Spieth was aware of the course's reputation before he arrived and tried to keep an open mind.
"Historically I've come into venues I've never seen before in any tournament and I've always just tried to find something I love about it,'' he said. "I came in here and I've been in a really good mood about it. I thought, 'Man, this could be a really fun kind of cool, tricky track.' It's certainly odd compared to some of the other ones.''
The forecast for the rest of the tournament calls for temperatures in the high 60s and a pretty brisk breeze that could gust up to 25 mph. That can cause fits, as the best in the world are filled with doubt when they are unsure what impact the wind will have, especially on a links where there are so many odd bounces and breaks.
Continued wind means the course is likely to get firmer and faster, bringing some of those old concerns that gave Royal St. George's a less-than-stellar reputation back into play. Unless, of course, the powers-that-be step in.
"I think the architecture is absolutely phenomenal,'' Casey said. "Some of the best bunkering and green approaches. The only reason it never makes my top sort of five in the U.K. is one too many blind tee shots for my liking. And that's my personal preference. But that's kind of a weak excuse for not putting it in my top five, isn't it? But there's several. You tend to lose sight of the golf ball quite frequently on the tee shots.
"But the fact that they moved the first fairway slightly left this year is a great example. Tiger's tee shot right down the middle [in 2003] rolled off to the side and he lost the golf ball. Crazy. I think that is why setup can kill people's enjoyment of this golf course. The setup this week is really good.''
The setup is good. The weather is good. And, so far, the golf is good.
16 July, 2021 - 02:44pm
Louis Oosthuizen met the challenge of debutant Collin Morikawa with a record-breaking performance earning the South African a two-shot lead at the halfway stage of The 149th Open.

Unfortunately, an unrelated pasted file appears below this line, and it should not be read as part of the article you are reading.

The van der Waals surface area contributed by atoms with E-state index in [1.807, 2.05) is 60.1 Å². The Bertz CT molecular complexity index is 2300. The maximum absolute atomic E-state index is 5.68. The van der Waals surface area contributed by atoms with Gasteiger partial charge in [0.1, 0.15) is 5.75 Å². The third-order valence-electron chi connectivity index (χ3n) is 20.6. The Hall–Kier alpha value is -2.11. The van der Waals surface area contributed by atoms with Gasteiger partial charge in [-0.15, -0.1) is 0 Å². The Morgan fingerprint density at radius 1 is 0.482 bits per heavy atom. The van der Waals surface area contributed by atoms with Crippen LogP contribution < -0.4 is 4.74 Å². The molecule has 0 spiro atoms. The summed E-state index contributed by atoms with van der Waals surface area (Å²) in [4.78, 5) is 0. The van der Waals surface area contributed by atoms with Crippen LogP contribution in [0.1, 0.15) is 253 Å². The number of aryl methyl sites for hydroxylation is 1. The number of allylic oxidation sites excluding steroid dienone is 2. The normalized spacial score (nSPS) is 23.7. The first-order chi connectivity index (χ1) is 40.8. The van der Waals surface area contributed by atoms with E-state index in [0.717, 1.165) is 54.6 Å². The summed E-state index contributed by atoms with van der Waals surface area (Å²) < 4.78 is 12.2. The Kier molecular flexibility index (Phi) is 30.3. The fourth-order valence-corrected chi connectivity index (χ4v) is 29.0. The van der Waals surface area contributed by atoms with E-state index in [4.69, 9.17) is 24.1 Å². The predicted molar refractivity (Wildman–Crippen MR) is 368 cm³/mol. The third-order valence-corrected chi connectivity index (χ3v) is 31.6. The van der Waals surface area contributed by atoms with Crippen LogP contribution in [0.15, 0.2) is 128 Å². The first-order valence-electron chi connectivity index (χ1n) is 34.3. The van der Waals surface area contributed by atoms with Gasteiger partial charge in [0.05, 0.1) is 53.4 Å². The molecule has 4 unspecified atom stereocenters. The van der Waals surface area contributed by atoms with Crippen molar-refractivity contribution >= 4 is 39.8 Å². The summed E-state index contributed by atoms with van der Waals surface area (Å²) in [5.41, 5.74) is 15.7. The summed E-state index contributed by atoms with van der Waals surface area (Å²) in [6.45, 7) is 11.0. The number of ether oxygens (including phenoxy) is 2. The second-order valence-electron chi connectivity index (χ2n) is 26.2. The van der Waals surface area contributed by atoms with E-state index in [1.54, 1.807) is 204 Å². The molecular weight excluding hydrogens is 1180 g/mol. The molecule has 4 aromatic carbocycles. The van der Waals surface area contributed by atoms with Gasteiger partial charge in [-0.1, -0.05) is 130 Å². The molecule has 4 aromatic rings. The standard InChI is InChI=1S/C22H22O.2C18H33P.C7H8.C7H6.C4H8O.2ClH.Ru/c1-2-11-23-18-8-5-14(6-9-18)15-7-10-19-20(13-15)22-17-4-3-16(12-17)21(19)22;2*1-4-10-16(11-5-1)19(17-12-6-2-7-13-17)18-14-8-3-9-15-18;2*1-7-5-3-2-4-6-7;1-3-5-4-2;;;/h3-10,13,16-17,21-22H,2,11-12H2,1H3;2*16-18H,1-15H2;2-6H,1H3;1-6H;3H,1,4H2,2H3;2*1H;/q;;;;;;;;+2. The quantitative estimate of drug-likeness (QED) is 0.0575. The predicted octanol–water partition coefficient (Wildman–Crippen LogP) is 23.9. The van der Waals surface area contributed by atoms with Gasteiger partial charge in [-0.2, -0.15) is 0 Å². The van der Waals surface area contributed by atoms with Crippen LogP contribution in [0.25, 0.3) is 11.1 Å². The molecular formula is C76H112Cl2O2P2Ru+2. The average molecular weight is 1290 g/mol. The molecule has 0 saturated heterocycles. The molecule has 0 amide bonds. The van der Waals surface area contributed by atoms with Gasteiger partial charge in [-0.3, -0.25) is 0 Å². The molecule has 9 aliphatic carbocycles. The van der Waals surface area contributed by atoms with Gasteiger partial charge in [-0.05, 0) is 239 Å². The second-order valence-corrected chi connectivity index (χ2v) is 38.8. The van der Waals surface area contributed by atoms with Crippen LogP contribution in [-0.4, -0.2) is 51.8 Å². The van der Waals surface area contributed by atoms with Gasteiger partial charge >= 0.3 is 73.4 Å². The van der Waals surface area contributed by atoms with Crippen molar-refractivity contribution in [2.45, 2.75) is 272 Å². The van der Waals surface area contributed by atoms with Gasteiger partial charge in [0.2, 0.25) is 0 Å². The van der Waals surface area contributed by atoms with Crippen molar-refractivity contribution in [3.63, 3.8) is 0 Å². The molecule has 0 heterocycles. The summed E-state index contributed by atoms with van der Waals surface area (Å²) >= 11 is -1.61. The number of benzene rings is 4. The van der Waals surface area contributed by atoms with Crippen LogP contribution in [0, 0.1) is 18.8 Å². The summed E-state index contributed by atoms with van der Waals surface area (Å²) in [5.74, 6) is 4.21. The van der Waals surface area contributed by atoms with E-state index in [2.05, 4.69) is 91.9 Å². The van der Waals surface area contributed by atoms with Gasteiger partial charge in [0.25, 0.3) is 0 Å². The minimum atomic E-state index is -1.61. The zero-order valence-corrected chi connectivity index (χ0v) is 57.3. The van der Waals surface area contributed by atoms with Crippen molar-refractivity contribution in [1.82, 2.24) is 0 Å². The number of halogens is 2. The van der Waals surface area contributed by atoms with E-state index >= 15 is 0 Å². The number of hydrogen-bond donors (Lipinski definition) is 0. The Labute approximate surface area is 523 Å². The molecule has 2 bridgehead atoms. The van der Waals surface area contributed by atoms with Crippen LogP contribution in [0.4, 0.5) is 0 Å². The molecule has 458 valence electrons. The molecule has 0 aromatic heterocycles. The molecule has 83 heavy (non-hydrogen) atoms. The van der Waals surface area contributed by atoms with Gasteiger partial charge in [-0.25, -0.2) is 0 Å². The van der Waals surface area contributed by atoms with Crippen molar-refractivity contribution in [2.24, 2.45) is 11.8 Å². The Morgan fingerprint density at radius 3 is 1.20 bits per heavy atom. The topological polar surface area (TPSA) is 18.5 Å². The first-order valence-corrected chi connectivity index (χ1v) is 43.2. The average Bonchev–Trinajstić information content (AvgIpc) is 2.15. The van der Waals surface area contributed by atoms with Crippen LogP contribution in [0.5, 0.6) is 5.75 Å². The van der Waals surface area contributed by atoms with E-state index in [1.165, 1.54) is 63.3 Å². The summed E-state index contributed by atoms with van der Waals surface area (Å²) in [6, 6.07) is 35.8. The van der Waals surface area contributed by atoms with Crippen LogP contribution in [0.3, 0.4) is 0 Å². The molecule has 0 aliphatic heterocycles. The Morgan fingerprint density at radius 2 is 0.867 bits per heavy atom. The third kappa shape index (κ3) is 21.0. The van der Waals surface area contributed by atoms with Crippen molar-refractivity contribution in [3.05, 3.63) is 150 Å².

Morikawa would have harboured high hopes of heading into the weekend at Royal St George's on top of the leaderboard after defying his lack of Open experience to fire a seven-birdie 64 to set the early clubhouse target at nine under par.
Last year's PGA champion was three shots clear of the field when he signed his card, but Oosthuizen prospered in the afternoon session under clear blue skies and with precious little wind to contend with, adding a 65 to his opening 64 to become the first player in Open history to shoot 129 over the first two rounds.
Jordan Spieth's 67 left him three adrift of the leader after 36 holes, while world No 1 Dustin Johnson added to the glut of sub-70 scores among the later starters, a birdie at the last capping a 65 that got him to seven under.
Pre-tournament favourite Jon Rahm powered into contention with a 64 and four-time major winner Brooks Koepka is also within touching distance of the leader, but Rory McIlroy and Bryson DeChambeau are 11 and 12 shots behind respectively as both had to scramble hard just to make the cut.
Oosthuizen led by one shot overnight but found himself three behind as he headed to the first tee, and he made instant inroads into Morikawa's lead when he birdied the first before following a steady run of pars with a good four at the long seventh.
A birdie at the 12th not only drew him level with the young American, but it also triggered an impressive three-hole surge as he picked up another shot at 13 before holing from outside 20 feet for eagle at the next, completing his transition from three behind to three ahead with four holes to play.
"To have any record at the Open, or part of any record at the Open is always very special," said Oosthuizen, six times a runner-up in majors, including two this year. "I think I've played really good the last two days. I probably played a bit better yesterday in the conditions we were playing in.
"Today we got really lucky over the last nine holes. It was as good a weather as you can get playing this golf course. All of us took advantage of that. I think in our three-ball we had a 64 and two 65s, which you don't really see around a links golf course."
Jonathan Thomson lit up The Open on day two with a sensation hole-in-one at the 16th
Oosthuizen, whose score of 129 was just one short of Koepka's all-time major record, is determined to stay grounded and avoid thoughts of running away with the title as he did at St Andrews in 2010, where he cruised to a seven-shot triumph.
"The game is good, but I know it's a really good leaderboard," he added. "You try not to think of it until you've done it. I remember looking back at 2010, and I know I had a big lead, but the first time I really thought about winning was after my tee shot on 17.